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Corporate Clients Profit from AV in Communications and Training Applications

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Classrooms and lecture halls now come equipped with streaming and recording capabilities.

It’s what’s on the inside that counts. As profitable companies have long understood, keeping employees educated, informed, and in touch with each other is a safe investment for promoting longterm growth. So it’s no surprise that corporations of all stripes—from manufacturing to financial to pharmaceutical—have looked increasingly to AV consultants to help them raise the bar on internal communications.

Whether they’re designing fully self-contained campuses, planning dedicated simulation centers, or bringing new collaborative capabilities to HQ, AV integrators have a more active role than ever before in benefiting their clients’ balance sheets. The bottom line: improved corporate communications and training is mission-critical.

“We’re helping them solve real business problems—not just providing a conference room,” said Eric Bixler, account executive for Philadelphia, PA-based Advanced AV. “In 2012 the call is for us to act as a business consultant, not simply be an audiovisual provider, and I think that’s been a change across all audio and visual communications. Before, our clients in need of improved corporate communications or training would say, ‘It would be cool if we could do this,’ but now it’s, ‘I need to be able to do this.’ That’s a real shift in how our customers look at what we provide.”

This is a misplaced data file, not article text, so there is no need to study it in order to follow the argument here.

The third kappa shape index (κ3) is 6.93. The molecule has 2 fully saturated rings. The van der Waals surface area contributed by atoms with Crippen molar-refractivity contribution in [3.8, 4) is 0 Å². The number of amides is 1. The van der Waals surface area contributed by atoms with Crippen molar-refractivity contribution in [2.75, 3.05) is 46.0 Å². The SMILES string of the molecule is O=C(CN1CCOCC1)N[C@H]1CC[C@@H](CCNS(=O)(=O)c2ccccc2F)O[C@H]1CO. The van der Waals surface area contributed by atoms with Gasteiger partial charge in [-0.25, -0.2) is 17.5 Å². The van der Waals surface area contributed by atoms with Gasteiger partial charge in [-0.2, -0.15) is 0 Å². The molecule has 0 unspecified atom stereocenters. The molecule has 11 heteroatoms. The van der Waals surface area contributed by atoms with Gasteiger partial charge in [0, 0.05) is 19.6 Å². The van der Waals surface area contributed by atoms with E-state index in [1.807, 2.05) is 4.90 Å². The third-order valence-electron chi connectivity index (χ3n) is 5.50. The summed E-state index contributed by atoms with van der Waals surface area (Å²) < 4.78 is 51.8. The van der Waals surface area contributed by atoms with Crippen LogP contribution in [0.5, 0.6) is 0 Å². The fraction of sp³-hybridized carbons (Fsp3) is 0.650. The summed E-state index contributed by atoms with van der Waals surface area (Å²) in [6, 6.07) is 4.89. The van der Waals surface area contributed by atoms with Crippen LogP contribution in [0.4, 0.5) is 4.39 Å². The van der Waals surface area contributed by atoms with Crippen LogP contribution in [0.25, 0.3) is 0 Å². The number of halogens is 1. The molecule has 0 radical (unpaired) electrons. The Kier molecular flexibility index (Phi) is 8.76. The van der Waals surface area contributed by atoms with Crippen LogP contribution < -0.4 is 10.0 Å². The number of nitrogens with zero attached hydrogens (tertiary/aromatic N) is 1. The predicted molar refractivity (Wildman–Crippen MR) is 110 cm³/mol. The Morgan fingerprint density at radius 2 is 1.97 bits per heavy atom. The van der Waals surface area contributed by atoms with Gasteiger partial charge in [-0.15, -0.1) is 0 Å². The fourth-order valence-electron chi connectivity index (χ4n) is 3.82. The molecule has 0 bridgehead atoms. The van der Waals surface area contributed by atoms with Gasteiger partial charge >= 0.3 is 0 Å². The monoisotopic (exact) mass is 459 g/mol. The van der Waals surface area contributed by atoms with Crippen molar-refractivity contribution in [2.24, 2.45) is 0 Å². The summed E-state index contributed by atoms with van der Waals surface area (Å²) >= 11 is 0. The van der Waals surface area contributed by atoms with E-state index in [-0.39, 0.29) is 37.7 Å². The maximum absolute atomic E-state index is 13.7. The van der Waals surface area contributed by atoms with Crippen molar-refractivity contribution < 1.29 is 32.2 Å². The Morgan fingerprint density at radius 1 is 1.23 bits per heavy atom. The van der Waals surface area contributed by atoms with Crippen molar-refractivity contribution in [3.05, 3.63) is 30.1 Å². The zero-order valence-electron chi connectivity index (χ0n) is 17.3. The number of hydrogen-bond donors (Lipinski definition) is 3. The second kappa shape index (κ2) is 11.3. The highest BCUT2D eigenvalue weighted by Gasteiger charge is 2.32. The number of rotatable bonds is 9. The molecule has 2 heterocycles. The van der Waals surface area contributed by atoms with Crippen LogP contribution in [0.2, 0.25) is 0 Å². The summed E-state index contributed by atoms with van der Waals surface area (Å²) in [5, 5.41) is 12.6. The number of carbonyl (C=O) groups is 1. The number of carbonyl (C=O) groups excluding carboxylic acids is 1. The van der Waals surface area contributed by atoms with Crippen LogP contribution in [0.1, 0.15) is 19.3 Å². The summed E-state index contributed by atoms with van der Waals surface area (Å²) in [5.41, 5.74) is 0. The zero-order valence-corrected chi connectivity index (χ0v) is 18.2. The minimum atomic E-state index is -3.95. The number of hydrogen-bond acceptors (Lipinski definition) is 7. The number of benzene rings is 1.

Rich Wisneski, manager of design engineering for AV integrator SKC Communications, sees the concurrent evolution of corporate boardrooms and training initiatives as a distinct opportunity to expand on what his firm can do for their clients. “We have to keep the ‘three C’s’—collaboration, communication, and creativity—in mind every time we build a room for these purposes,” he explained. “For ‘collaboration,’ the question is, ‘What tools do they need?’ Just sharing from laptop to laptop may be big for some companies, but others may need to allow everyone to annotate shared material on any number of devices from iPads to slates, tablets, or a MicroTile wall that’s wired for multiple touches.

“On the ‘communication’ aspect, it’s not only about video or audio conferencing, but the streaming and recording capabilities. They want to know, ‘How can I maximize that room for a global workforce that’s in China, Canada, and America?’ By building in high-quality streaming, we can put them all in the same room so they can communicate visually, aurally, even tactilely.

“Lastly, ‘creativity’ is the most fun. What if we can put displays in a better spot, or design the room so that the table can move around to create plug-in points? We can put people in the frame of mind that they can use the room differently, and nine months later we hear about applications that we didn’t even think of. The end benefit is that when people are engaged, they’ll contribute a lot more: If you open up an environment where people start to interact and springboard off of each other, then the ideas mature, matriculate, and come out.”